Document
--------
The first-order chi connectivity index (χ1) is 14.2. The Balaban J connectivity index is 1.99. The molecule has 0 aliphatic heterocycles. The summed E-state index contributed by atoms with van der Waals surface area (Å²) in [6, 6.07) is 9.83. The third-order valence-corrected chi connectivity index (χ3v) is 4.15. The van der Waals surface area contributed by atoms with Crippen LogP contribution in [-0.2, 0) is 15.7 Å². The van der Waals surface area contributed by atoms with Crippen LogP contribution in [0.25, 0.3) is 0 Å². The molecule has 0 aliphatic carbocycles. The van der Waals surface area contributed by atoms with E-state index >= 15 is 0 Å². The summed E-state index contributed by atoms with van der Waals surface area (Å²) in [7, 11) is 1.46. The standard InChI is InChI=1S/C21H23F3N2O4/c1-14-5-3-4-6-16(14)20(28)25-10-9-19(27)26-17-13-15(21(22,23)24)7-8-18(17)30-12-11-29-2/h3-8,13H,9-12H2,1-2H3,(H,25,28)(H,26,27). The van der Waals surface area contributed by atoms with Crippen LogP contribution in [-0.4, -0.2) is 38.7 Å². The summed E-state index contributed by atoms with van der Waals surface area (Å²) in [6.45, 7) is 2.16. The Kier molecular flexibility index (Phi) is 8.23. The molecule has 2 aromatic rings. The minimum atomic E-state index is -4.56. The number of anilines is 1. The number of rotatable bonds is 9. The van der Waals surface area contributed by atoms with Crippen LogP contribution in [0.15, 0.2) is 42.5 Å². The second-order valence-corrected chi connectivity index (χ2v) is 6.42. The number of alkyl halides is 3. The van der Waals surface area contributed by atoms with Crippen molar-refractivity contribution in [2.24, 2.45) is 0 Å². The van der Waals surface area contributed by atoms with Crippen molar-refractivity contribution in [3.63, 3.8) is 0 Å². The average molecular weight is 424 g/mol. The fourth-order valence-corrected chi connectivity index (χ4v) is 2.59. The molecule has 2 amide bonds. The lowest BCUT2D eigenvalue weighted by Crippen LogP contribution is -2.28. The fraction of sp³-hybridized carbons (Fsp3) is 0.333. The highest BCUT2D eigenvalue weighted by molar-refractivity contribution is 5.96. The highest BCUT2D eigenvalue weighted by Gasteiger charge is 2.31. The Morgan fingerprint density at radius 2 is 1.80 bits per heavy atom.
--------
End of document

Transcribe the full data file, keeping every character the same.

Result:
The first-order chi connectivity index (χ1) is 14.2. The Balaban J connectivity index is 1.99. The molecule has 0 aliphatic heterocycles. The summed E-state index contributed by atoms with van der Waals surface area (Å²) in [6, 6.07) is 9.83. The third-order valence-corrected chi connectivity index (χ3v) is 4.15. The van der Waals surface area contributed by atoms with Crippen LogP contribution in [-0.2, 0) is 15.7 Å². The van der Waals surface area contributed by atoms with Crippen LogP contribution in [0.25, 0.3) is 0 Å². The molecule has 0 aliphatic carbocycles. The van der Waals surface area contributed by atoms with E-state index >= 15 is 0 Å². The summed E-state index contributed by atoms with van der Waals surface area (Å²) in [7, 11) is 1.46. The standard InChI is InChI=1S/C21H23F3N2O4/c1-14-5-3-4-6-16(14)20(28)25-10-9-19(27)26-17-13-15(21(22,23)24)7-8-18(17)30-12-11-29-2/h3-8,13H,9-12H2,1-2H3,(H,25,28)(H,26,27). The van der Waals surface area contributed by atoms with Crippen LogP contribution in [-0.4, -0.2) is 38.7 Å². The summed E-state index contributed by atoms with van der Waals surface area (Å²) in [6.45, 7) is 2.16. The Kier molecular flexibility index (Phi) is 8.23. The molecule has 2 aromatic rings. The minimum atomic E-state index is -4.56. The number of anilines is 1. The number of rotatable bonds is 9. The van der Waals surface area contributed by atoms with Crippen LogP contribution in [0.15, 0.2) is 42.5 Å². The second-order valence-corrected chi connectivity index (χ2v) is 6.42. The number of alkyl halides is 3. The van der Waals surface area contributed by atoms with Crippen molar-refractivity contribution in [2.24, 2.45) is 0 Å². The van der Waals surface area contributed by atoms with Crippen molar-refractivity contribution in [3.63, 3.8) is 0 Å². The average molecular weight is 424 g/mol. The fourth-order valence-corrected chi connectivity index (χ4v) is 2.59. The molecule has 2 amide bonds. The lowest BCUT2D eigenvalue weighted by Crippen LogP contribution is -2.28. The fraction of sp³-hybridized carbons (Fsp3) is 0.333. The highest BCUT2D eigenvalue weighted by molar-refractivity contribution is 5.96. The highest BCUT2D eigenvalue weighted by Gasteiger charge is 2.31. The Morgan fingerprint density at radius 2 is 1.80 bits per heavy atom.